Nuclear offense and defense are related in complicated ways. Nor can they be disengaged from the issue of conventional war. The last chapter argued that any war in Europe, and other shooting matches between superpower general purpose forces, would be a nuclearized conventional war. The threat of nuclear war would be uppermost in the minds of American and Soviet policy makers even before war broke out. Neither superpower can threaten conventional war in conventional terms any longer.
This begs the question of the larger role of deterrence, if any, in preventing war. This question might seem surprising since it is a truism among military strategists that nuclear weapons serve mainly to deter wars in order not to have to fight them. But the matter is not so simple, for some argue that a credible deterrent depends on a persuasive ability to fight a war. By this reasoning, if it is nuclear war that we are aiming to deter, then we are required to possess a nuclear war fighting capability. Another school of thought suggests, to the contrary, that deterrence in the nuclear age requires far less than the ability to fight a nuclear war to anything approaching a successful conclusion. The probability of successful nuclear war is nil, according to this school, and deterrence is the stronger for it. What matters is the ability of either side to wreak havoc on the society of the other in retaliation for whatever crime has been committed against it.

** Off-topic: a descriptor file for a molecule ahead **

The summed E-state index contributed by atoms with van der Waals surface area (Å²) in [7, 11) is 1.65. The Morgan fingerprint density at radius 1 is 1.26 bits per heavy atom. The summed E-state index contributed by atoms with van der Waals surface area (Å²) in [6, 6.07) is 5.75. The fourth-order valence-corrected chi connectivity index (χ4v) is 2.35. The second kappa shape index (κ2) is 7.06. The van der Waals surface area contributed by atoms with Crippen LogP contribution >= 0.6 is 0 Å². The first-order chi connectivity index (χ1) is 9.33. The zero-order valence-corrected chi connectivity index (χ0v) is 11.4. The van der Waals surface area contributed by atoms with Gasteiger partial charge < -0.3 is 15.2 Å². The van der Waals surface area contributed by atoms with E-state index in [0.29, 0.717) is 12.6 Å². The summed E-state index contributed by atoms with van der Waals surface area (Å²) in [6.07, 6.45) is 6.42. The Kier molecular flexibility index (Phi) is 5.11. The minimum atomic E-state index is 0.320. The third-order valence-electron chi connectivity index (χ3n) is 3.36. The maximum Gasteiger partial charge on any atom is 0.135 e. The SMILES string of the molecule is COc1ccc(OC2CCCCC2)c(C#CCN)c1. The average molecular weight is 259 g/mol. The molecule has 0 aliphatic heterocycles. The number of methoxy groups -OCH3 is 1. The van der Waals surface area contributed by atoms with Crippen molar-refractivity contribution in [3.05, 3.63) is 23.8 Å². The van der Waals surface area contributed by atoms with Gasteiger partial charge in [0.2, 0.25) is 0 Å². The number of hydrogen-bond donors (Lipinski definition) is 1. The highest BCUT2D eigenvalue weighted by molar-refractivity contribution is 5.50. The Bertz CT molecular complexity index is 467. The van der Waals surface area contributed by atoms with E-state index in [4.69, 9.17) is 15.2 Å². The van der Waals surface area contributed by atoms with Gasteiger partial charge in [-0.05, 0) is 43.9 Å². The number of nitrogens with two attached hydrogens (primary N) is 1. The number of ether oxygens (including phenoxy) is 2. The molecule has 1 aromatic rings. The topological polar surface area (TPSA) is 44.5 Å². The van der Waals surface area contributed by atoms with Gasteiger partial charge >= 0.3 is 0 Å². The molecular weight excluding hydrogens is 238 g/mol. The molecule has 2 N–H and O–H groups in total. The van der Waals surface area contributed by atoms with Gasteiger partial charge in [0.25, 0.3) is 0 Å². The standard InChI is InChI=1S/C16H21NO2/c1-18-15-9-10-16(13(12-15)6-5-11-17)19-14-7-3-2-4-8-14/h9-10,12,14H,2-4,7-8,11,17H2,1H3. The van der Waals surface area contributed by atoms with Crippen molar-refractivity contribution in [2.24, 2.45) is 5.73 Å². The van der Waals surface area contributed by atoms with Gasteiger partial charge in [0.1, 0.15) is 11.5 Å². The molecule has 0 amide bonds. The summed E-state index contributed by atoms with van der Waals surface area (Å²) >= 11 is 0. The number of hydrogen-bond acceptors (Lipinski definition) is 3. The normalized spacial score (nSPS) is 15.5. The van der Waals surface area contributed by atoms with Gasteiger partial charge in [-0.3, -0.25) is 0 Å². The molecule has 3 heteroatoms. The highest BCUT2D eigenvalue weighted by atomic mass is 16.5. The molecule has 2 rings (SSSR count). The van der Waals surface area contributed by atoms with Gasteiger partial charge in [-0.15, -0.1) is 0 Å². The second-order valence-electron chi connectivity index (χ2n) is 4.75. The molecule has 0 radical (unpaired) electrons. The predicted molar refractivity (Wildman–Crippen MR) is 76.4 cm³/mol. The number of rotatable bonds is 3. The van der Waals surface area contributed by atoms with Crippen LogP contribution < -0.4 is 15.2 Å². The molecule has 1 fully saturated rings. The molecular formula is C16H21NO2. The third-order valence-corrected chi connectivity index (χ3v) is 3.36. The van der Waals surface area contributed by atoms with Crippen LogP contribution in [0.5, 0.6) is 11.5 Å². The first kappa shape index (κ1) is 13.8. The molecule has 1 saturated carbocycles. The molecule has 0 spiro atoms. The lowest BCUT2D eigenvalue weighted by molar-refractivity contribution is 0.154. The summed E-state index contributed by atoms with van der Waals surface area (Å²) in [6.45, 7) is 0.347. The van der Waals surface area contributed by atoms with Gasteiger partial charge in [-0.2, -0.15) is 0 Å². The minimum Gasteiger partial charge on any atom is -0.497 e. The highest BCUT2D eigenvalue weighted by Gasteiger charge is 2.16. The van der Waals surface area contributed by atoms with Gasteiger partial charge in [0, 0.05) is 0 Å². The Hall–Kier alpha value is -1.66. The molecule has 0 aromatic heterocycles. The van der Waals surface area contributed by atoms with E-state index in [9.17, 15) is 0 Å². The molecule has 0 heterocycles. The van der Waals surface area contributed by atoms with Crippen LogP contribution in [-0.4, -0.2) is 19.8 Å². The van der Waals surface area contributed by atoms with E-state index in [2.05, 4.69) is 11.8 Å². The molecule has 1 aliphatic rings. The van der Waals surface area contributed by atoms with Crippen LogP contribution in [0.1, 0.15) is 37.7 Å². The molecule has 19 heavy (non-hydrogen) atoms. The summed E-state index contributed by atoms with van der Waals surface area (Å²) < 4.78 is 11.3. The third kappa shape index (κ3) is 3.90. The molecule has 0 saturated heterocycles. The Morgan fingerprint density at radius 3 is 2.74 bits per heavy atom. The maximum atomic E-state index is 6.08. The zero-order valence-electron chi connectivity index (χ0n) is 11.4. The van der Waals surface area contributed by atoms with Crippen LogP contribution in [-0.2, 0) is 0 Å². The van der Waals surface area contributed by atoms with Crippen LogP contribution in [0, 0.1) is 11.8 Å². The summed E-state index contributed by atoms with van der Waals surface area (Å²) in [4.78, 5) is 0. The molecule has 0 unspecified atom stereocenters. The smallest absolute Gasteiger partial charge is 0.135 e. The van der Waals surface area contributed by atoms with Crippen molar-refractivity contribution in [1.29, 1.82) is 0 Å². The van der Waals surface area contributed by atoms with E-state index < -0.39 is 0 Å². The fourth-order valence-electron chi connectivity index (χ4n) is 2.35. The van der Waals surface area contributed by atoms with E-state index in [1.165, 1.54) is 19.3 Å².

Three issues must be addressed before the role of deterrence between superpowers in the nuclear age can be parsed effectively: (1) whether deterrence depends on rationality, and what rationality means, (2) the distinction between what it is rational to do in deterring an opponent